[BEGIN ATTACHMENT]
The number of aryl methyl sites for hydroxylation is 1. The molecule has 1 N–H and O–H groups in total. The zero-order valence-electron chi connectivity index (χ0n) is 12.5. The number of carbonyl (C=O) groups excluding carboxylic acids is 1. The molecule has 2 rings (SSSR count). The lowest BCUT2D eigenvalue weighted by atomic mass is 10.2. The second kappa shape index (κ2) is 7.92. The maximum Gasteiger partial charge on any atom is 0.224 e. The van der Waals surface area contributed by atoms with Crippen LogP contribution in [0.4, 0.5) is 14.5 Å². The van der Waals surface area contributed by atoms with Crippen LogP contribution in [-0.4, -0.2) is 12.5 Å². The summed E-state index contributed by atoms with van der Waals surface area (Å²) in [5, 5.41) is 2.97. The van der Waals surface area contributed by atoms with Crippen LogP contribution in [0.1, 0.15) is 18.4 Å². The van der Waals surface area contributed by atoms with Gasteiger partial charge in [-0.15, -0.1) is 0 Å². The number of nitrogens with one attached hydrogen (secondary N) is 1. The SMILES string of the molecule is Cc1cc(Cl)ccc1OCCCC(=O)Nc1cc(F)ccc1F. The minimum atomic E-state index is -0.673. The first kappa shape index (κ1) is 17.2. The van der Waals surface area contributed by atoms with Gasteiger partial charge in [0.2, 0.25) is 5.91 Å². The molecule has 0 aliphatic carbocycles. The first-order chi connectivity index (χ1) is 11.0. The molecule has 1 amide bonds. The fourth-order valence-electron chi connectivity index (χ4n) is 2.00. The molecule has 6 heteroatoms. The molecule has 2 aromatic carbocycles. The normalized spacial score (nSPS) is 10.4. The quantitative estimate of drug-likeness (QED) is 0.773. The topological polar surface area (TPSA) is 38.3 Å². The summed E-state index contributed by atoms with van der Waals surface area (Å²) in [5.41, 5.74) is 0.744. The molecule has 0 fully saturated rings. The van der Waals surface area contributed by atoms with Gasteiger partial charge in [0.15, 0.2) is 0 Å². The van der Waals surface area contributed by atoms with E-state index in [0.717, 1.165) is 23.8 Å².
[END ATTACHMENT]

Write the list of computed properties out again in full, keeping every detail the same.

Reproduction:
The number of aryl methyl sites for hydroxylation is 1. The molecule has 1 N–H and O–H groups in total. The zero-order valence-electron chi connectivity index (χ0n) is 12.5. The number of carbonyl (C=O) groups excluding carboxylic acids is 1. The molecule has 2 rings (SSSR count). The lowest BCUT2D eigenvalue weighted by atomic mass is 10.2. The second kappa shape index (κ2) is 7.92. The maximum Gasteiger partial charge on any atom is 0.224 e. The van der Waals surface area contributed by atoms with Crippen LogP contribution in [0.4, 0.5) is 14.5 Å². The van der Waals surface area contributed by atoms with Crippen LogP contribution in [-0.4, -0.2) is 12.5 Å². The summed E-state index contributed by atoms with van der Waals surface area (Å²) in [5, 5.41) is 2.97. The van der Waals surface area contributed by atoms with Crippen LogP contribution in [0.1, 0.15) is 18.4 Å². The van der Waals surface area contributed by atoms with Gasteiger partial charge in [-0.15, -0.1) is 0 Å². The number of nitrogens with one attached hydrogen (secondary N) is 1. The SMILES string of the molecule is Cc1cc(Cl)ccc1OCCCC(=O)Nc1cc(F)ccc1F. The minimum atomic E-state index is -0.673. The first kappa shape index (κ1) is 17.2. The van der Waals surface area contributed by atoms with Gasteiger partial charge in [0.2, 0.25) is 5.91 Å². The molecule has 0 aliphatic carbocycles. The first-order chi connectivity index (χ1) is 11.0. The molecule has 1 amide bonds. The fourth-order valence-electron chi connectivity index (χ4n) is 2.00. The molecule has 6 heteroatoms. The molecule has 2 aromatic carbocycles. The normalized spacial score (nSPS) is 10.4. The quantitative estimate of drug-likeness (QED) is 0.773. The topological polar surface area (TPSA) is 38.3 Å². The summed E-state index contributed by atoms with van der Waals surface area (Å²) in [5.41, 5.74) is 0.744. The molecule has 0 fully saturated rings. The van der Waals surface area contributed by atoms with Gasteiger partial charge in [0.15, 0.2) is 0 Å². The van der Waals surface area contributed by atoms with E-state index in [0.717, 1.165) is 23.8 Å².